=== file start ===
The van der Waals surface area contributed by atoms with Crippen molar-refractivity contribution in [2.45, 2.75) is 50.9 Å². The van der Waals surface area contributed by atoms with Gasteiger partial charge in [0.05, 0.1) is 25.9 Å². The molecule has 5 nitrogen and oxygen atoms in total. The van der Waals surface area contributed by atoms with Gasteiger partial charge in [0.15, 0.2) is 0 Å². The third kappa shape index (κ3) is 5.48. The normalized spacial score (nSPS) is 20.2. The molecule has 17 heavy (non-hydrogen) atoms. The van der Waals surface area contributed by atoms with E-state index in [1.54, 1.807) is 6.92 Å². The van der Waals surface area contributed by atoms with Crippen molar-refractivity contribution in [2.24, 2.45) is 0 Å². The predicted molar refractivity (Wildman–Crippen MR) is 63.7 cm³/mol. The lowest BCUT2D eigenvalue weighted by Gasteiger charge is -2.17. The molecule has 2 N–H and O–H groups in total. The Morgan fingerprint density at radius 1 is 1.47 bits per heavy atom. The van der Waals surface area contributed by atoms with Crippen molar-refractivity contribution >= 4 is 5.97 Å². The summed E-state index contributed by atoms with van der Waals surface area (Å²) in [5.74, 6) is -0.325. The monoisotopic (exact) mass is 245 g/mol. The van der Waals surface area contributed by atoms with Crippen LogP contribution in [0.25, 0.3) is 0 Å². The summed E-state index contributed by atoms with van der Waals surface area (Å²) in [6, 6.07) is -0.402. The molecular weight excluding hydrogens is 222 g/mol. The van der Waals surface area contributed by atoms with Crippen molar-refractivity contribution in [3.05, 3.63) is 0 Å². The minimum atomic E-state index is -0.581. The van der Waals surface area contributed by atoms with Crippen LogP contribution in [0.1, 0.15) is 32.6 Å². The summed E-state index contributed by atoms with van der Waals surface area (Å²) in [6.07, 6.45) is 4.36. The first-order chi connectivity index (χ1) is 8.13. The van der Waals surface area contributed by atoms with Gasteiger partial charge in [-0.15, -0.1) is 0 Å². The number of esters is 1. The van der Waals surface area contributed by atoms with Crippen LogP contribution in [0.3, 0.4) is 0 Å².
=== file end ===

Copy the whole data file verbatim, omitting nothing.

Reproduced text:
The van der Waals surface area contributed by atoms with Crippen molar-refractivity contribution in [2.45, 2.75) is 50.9 Å². The van der Waals surface area contributed by atoms with Gasteiger partial charge in [0.05, 0.1) is 25.9 Å². The molecule has 5 nitrogen and oxygen atoms in total. The van der Waals surface area contributed by atoms with Gasteiger partial charge in [0.15, 0.2) is 0 Å². The third kappa shape index (κ3) is 5.48. The normalized spacial score (nSPS) is 20.2. The molecule has 17 heavy (non-hydrogen) atoms. The van der Waals surface area contributed by atoms with E-state index in [1.54, 1.807) is 6.92 Å². The van der Waals surface area contributed by atoms with Crippen molar-refractivity contribution in [2.24, 2.45) is 0 Å². The predicted molar refractivity (Wildman–Crippen MR) is 63.7 cm³/mol. The lowest BCUT2D eigenvalue weighted by Gasteiger charge is -2.17. The molecule has 2 N–H and O–H groups in total. The Morgan fingerprint density at radius 1 is 1.47 bits per heavy atom. The van der Waals surface area contributed by atoms with Crippen molar-refractivity contribution >= 4 is 5.97 Å². The summed E-state index contributed by atoms with van der Waals surface area (Å²) in [5.74, 6) is -0.325. The monoisotopic (exact) mass is 245 g/mol. The van der Waals surface area contributed by atoms with Crippen LogP contribution in [0.25, 0.3) is 0 Å². The summed E-state index contributed by atoms with van der Waals surface area (Å²) in [6, 6.07) is -0.402. The molecular weight excluding hydrogens is 222 g/mol. The van der Waals surface area contributed by atoms with Crippen molar-refractivity contribution in [3.05, 3.63) is 0 Å². The minimum atomic E-state index is -0.581. The van der Waals surface area contributed by atoms with Crippen LogP contribution in [0.1, 0.15) is 32.6 Å². The summed E-state index contributed by atoms with van der Waals surface area (Å²) in [6.07, 6.45) is 4.36. The first-order chi connectivity index (χ1) is 8.13. The van der Waals surface area contributed by atoms with Gasteiger partial charge in [-0.15, -0.1) is 0 Å². The number of esters is 1. The van der Waals surface area contributed by atoms with Crippen LogP contribution in [0.3, 0.4) is 0 Å².